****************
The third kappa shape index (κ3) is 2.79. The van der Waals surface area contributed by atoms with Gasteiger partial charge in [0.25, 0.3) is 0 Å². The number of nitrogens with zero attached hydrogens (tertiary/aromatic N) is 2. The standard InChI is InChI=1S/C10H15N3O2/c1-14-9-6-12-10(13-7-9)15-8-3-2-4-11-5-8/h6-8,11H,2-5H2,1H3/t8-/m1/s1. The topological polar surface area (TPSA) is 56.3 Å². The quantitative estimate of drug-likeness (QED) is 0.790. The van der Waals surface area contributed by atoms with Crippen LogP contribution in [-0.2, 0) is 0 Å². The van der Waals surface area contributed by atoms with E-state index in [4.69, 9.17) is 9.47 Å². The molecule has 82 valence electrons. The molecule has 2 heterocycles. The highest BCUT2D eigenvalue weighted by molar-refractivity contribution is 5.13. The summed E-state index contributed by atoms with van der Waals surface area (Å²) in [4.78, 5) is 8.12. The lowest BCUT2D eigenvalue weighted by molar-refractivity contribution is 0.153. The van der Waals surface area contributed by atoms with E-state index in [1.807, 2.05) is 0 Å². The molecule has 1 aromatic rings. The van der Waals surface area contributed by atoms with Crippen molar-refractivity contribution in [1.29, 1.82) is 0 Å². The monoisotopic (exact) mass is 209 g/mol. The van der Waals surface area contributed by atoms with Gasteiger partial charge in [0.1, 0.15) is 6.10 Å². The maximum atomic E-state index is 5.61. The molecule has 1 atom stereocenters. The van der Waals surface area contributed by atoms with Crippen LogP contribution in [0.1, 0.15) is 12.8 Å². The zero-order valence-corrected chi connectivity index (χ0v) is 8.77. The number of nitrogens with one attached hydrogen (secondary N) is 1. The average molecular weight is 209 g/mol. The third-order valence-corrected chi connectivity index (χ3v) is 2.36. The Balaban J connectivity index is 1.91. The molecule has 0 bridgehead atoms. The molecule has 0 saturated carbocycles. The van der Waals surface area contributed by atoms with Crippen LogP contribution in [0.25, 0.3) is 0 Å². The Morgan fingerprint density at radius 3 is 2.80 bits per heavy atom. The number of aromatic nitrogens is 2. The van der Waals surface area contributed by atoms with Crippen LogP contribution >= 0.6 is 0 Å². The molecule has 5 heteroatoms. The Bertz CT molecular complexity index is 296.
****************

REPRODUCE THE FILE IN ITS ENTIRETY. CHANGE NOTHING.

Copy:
The third kappa shape index (κ3) is 2.79. The van der Waals surface area contributed by atoms with Gasteiger partial charge in [0.25, 0.3) is 0 Å². The number of nitrogens with zero attached hydrogens (tertiary/aromatic N) is 2. The standard InChI is InChI=1S/C10H15N3O2/c1-14-9-6-12-10(13-7-9)15-8-3-2-4-11-5-8/h6-8,11H,2-5H2,1H3/t8-/m1/s1. The topological polar surface area (TPSA) is 56.3 Å². The quantitative estimate of drug-likeness (QED) is 0.790. The van der Waals surface area contributed by atoms with Crippen LogP contribution in [-0.2, 0) is 0 Å². The van der Waals surface area contributed by atoms with E-state index in [4.69, 9.17) is 9.47 Å². The molecule has 82 valence electrons. The molecule has 2 heterocycles. The highest BCUT2D eigenvalue weighted by molar-refractivity contribution is 5.13. The summed E-state index contributed by atoms with van der Waals surface area (Å²) in [4.78, 5) is 8.12. The lowest BCUT2D eigenvalue weighted by molar-refractivity contribution is 0.153. The van der Waals surface area contributed by atoms with E-state index in [1.807, 2.05) is 0 Å². The molecule has 1 aromatic rings. The van der Waals surface area contributed by atoms with Crippen molar-refractivity contribution in [1.29, 1.82) is 0 Å². The monoisotopic (exact) mass is 209 g/mol. The van der Waals surface area contributed by atoms with Gasteiger partial charge in [0.1, 0.15) is 6.10 Å². The maximum atomic E-state index is 5.61. The molecule has 1 atom stereocenters. The van der Waals surface area contributed by atoms with Crippen LogP contribution in [0.1, 0.15) is 12.8 Å². The zero-order valence-corrected chi connectivity index (χ0v) is 8.77. The number of nitrogens with one attached hydrogen (secondary N) is 1. The average molecular weight is 209 g/mol. The third-order valence-corrected chi connectivity index (χ3v) is 2.36. The Balaban J connectivity index is 1.91. The molecule has 0 bridgehead atoms. The molecule has 0 saturated carbocycles. The van der Waals surface area contributed by atoms with Crippen LogP contribution in [0.25, 0.3) is 0 Å². The Morgan fingerprint density at radius 3 is 2.80 bits per heavy atom. The number of aromatic nitrogens is 2. The van der Waals surface area contributed by atoms with Crippen LogP contribution >= 0.6 is 0 Å². The molecule has 5 heteroatoms. The Bertz CT molecular complexity index is 296.